The Petersons are working together to clean up a camp ground near Loon Lake, where they will be spending time this summer. Charles and his neighbor Sammy are working hard but also having fun, but the day takes an exciting event when their mother calls from home to say that a dog has been abandoned... at Loon Lake. Sure enough, in a carrier in a parking lot there is a puppy. When the group approaches the dog, they find that it is a very large Newfoundland who is skittish around so many people. They manage to calm it, and Charles and his sister Lizzie figure that they will foster it, but large puppies have special needs, especially as they grow into even larger dogs! Because the dog is so large, the boys, including Liam and twins Hunter and Tyler, decide that training Louie should be a Cub Scout project. They work very hard to train Louie so that he will be easier to adopt. Eventually, the people who abandoned Louie come forward, saying that they regretted leaving him the way they did and returned very soon to the parking lot, but the dog was already gone. In the end, Louie's training goes well, and his new home is easier to find than the boys could have expected.

Dogs end up at organizations like Caring Paws for various reasons, and Miles gives a sympathetic portrait of harried dog owners who make a poor decision but immediately try to rectify it. The difficulties with having a large dog are not made light of, either, and it's good to see the Cub Scouts working together to insure that Louie has a bright future. Children need to know that there are sometimes unfortunate situations, but it is empowering for them to read about other children who are able to make a difference.

I enjoy getting to know the family's of the friends of the Peterson children, and it's also fun to meet local veterinarians whom they consult for different aspects of animal care, or in this case, to try to find Louie's owners. This imbues the books with a nice sense of community-- even the cookout and clean up at the lake is a great, fun way to start off a story.

Liek the other books in this series, there are Puppy Tips at the end, these centering around why puppies might need to be surrendered to shelters, and the best way to do it. There's also a recipe for cinnamon toast.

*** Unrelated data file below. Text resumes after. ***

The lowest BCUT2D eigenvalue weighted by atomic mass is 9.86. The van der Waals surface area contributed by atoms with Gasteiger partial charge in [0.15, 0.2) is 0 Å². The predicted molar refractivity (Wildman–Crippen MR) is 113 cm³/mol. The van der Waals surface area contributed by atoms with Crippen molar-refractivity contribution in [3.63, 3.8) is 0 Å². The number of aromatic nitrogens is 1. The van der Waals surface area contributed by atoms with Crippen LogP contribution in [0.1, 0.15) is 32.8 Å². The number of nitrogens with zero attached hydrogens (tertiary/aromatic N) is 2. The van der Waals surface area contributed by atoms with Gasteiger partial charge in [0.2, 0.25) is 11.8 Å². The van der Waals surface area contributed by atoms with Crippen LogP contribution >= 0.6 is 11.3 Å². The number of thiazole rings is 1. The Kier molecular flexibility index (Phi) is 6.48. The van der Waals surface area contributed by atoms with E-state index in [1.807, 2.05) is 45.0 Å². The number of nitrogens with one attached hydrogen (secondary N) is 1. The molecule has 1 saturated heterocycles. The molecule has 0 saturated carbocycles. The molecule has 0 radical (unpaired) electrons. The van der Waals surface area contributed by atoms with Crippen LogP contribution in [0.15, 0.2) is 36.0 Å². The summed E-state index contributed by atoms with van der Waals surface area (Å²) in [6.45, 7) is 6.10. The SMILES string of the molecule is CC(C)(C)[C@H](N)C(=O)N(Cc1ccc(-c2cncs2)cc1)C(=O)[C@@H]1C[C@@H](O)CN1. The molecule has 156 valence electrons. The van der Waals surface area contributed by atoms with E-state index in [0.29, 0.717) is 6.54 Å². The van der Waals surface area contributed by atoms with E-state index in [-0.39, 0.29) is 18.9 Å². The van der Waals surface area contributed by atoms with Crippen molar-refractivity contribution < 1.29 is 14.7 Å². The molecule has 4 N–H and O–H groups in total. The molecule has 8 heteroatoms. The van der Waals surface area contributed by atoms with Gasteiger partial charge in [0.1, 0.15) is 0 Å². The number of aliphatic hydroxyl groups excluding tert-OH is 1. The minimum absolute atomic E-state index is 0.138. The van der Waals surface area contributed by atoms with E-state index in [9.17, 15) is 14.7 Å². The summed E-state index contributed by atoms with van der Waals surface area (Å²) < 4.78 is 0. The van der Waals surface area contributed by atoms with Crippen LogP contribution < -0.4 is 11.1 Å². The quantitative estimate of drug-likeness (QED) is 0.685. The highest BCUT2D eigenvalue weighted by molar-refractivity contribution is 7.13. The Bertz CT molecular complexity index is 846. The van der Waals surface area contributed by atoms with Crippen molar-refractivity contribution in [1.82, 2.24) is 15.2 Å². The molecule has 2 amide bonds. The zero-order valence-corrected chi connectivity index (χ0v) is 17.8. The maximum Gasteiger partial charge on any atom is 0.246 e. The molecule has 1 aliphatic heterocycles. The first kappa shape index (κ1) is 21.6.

Readers who enjoyed the short stories in Lucky Dog : Twelve Tales of Rescued Dogs or the sad plight of Lee's Dog Lost will especially love this story of Louie. Be warned that once your readers start with The Puppy Place books, it will be necessary to obtain as many as possible, and at a good clip! Luckily, they don't need to be read in order!

Simpson, Dana. Phoebe and Her Unicorn in Unicorn Theater (Heavenly Nostrils #8)
October 23rd 2018 by Andrews McMeel Publishing
Copy provided by the publisher

Phoebe is getting ready to go to summer camp, but instead of going to music camp, she is heading off to a drama camp. Marigold is going with her, but so is Marigold's sister, Florence. The sisters have been long estranged after a childhood incident, but are starting to reconnect, leaving Phoebe feeling lonely. She has her friend Sue and her sea serpent Ringo, but as Marigold and her sister spend more and more time together, Phoebe feels angrier and angrier. Even when Florence attributes her renewed relationship with Marigold to Phoebe's influence, things are not the way they should be. Can Phoebe and Sue's play save the day?
Strengths: Marigold is always funny, and the drawings are delightful. I had my reservations about any series that involved the phrase "heavenly nostrils", but it's worth a try if you have a large audience of graphic novel/comics loving middle grade readers. This is not a collection of strips, but rather a graphic novel in the manner of The Magic Storm (Phoebe and Her Unicorn #6) .